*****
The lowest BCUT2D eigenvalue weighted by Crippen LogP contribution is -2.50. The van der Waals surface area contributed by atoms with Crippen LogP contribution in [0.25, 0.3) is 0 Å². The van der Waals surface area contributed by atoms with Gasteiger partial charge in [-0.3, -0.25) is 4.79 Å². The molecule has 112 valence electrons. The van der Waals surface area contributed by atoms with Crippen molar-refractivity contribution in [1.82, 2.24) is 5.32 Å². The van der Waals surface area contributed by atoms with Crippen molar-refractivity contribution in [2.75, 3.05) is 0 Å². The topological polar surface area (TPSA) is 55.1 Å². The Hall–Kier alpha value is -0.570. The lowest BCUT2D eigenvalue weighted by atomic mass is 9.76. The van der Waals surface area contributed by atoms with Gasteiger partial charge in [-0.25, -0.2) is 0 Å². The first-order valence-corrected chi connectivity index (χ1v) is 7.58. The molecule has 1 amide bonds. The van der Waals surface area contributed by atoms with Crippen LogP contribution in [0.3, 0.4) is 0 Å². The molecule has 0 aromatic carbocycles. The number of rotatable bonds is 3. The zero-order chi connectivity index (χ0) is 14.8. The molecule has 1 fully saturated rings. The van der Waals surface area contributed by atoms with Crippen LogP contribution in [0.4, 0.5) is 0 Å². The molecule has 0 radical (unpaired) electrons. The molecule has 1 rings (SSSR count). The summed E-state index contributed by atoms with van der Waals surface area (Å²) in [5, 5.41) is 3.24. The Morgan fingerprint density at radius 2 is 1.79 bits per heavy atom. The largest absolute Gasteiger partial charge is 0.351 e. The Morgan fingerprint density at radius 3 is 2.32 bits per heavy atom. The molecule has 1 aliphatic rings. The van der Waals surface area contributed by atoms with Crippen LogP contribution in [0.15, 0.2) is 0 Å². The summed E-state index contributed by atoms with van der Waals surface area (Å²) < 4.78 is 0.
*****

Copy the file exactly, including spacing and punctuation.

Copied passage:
The lowest BCUT2D eigenvalue weighted by Crippen LogP contribution is -2.50. The van der Waals surface area contributed by atoms with Crippen LogP contribution in [0.25, 0.3) is 0 Å². The van der Waals surface area contributed by atoms with Gasteiger partial charge in [-0.3, -0.25) is 4.79 Å². The molecule has 112 valence electrons. The van der Waals surface area contributed by atoms with Crippen molar-refractivity contribution in [1.82, 2.24) is 5.32 Å². The van der Waals surface area contributed by atoms with Crippen molar-refractivity contribution in [2.75, 3.05) is 0 Å². The topological polar surface area (TPSA) is 55.1 Å². The Hall–Kier alpha value is -0.570. The lowest BCUT2D eigenvalue weighted by atomic mass is 9.76. The van der Waals surface area contributed by atoms with Gasteiger partial charge in [-0.25, -0.2) is 0 Å². The first-order valence-corrected chi connectivity index (χ1v) is 7.58. The molecule has 1 amide bonds. The van der Waals surface area contributed by atoms with Crippen LogP contribution in [0.3, 0.4) is 0 Å². The molecule has 0 aromatic carbocycles. The number of rotatable bonds is 3. The zero-order chi connectivity index (χ0) is 14.8. The molecule has 1 fully saturated rings. The van der Waals surface area contributed by atoms with Crippen LogP contribution in [0.4, 0.5) is 0 Å². The molecule has 0 radical (unpaired) electrons. The molecule has 1 rings (SSSR count). The summed E-state index contributed by atoms with van der Waals surface area (Å²) in [5, 5.41) is 3.24. The Morgan fingerprint density at radius 2 is 1.79 bits per heavy atom. The largest absolute Gasteiger partial charge is 0.351 e. The Morgan fingerprint density at radius 3 is 2.32 bits per heavy atom. The molecule has 1 aliphatic rings. The van der Waals surface area contributed by atoms with Crippen LogP contribution in [0.15, 0.2) is 0 Å². The summed E-state index contributed by atoms with van der Waals surface area (Å²) < 4.78 is 0.